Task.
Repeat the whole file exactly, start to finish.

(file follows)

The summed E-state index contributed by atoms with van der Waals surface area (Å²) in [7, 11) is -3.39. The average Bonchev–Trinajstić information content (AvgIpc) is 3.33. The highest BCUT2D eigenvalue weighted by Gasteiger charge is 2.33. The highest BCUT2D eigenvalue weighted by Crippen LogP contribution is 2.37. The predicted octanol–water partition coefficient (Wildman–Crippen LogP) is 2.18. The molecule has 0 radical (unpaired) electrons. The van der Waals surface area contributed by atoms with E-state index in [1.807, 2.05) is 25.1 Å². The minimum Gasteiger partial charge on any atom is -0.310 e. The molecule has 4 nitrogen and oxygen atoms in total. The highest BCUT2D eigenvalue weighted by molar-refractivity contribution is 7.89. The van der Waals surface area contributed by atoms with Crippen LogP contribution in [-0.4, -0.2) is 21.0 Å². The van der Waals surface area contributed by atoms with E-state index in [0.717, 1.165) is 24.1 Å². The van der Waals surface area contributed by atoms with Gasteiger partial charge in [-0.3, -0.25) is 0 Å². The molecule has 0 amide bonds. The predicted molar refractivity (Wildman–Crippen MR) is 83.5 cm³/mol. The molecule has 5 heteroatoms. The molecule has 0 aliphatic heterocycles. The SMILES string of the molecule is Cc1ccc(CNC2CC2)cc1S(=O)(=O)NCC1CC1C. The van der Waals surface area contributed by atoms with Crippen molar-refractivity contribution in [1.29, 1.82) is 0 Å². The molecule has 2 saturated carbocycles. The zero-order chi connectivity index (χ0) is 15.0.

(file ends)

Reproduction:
The summed E-state index contributed by atoms with van der Waals surface area (Å²) in [7, 11) is -3.39. The average Bonchev–Trinajstić information content (AvgIpc) is 3.33. The highest BCUT2D eigenvalue weighted by Gasteiger charge is 2.33. The highest BCUT2D eigenvalue weighted by Crippen LogP contribution is 2.37. The predicted octanol–water partition coefficient (Wildman–Crippen LogP) is 2.18. The molecule has 0 radical (unpaired) electrons. The van der Waals surface area contributed by atoms with E-state index in [1.807, 2.05) is 25.1 Å². The minimum Gasteiger partial charge on any atom is -0.310 e. The molecule has 4 nitrogen and oxygen atoms in total. The highest BCUT2D eigenvalue weighted by molar-refractivity contribution is 7.89. The van der Waals surface area contributed by atoms with Crippen LogP contribution in [-0.4, -0.2) is 21.0 Å². The van der Waals surface area contributed by atoms with E-state index in [0.717, 1.165) is 24.1 Å². The van der Waals surface area contributed by atoms with Gasteiger partial charge in [-0.3, -0.25) is 0 Å². The molecule has 0 amide bonds. The predicted molar refractivity (Wildman–Crippen MR) is 83.5 cm³/mol. The molecule has 5 heteroatoms. The molecule has 0 aliphatic heterocycles. The SMILES string of the molecule is Cc1ccc(CNC2CC2)cc1S(=O)(=O)NCC1CC1C. The van der Waals surface area contributed by atoms with Crippen molar-refractivity contribution in [1.29, 1.82) is 0 Å². The molecule has 2 saturated carbocycles. The zero-order chi connectivity index (χ0) is 15.0.